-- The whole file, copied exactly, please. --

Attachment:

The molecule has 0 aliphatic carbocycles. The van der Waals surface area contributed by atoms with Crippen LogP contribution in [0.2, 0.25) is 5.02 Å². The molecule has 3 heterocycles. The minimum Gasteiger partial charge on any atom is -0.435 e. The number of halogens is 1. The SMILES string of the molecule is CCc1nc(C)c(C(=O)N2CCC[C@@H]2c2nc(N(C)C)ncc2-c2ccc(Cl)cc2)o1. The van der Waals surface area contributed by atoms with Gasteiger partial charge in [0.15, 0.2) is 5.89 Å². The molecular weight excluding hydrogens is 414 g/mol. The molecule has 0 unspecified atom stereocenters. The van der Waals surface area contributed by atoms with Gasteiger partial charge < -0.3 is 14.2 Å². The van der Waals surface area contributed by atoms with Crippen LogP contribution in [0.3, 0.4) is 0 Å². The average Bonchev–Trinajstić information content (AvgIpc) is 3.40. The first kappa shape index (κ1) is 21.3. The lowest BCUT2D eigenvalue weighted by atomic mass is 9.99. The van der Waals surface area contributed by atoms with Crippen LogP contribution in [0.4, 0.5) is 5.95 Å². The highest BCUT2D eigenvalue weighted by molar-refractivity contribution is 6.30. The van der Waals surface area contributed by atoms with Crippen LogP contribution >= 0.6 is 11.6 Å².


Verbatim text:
The molecule has 0 aliphatic carbocycles. The van der Waals surface area contributed by atoms with Crippen LogP contribution in [0.2, 0.25) is 5.02 Å². The molecule has 3 heterocycles. The minimum Gasteiger partial charge on any atom is -0.435 e. The number of halogens is 1. The SMILES string of the molecule is CCc1nc(C)c(C(=O)N2CCC[C@@H]2c2nc(N(C)C)ncc2-c2ccc(Cl)cc2)o1. The van der Waals surface area contributed by atoms with Gasteiger partial charge in [0.15, 0.2) is 5.89 Å². The molecular weight excluding hydrogens is 414 g/mol. The molecule has 0 unspecified atom stereocenters. The van der Waals surface area contributed by atoms with Gasteiger partial charge < -0.3 is 14.2 Å². The van der Waals surface area contributed by atoms with Crippen LogP contribution in [0.3, 0.4) is 0 Å². The average Bonchev–Trinajstić information content (AvgIpc) is 3.40. The first kappa shape index (κ1) is 21.3. The lowest BCUT2D eigenvalue weighted by atomic mass is 9.99. The van der Waals surface area contributed by atoms with Crippen LogP contribution in [0.4, 0.5) is 5.95 Å². The highest BCUT2D eigenvalue weighted by molar-refractivity contribution is 6.30. The van der Waals surface area contributed by atoms with Crippen LogP contribution >= 0.6 is 11.6 Å².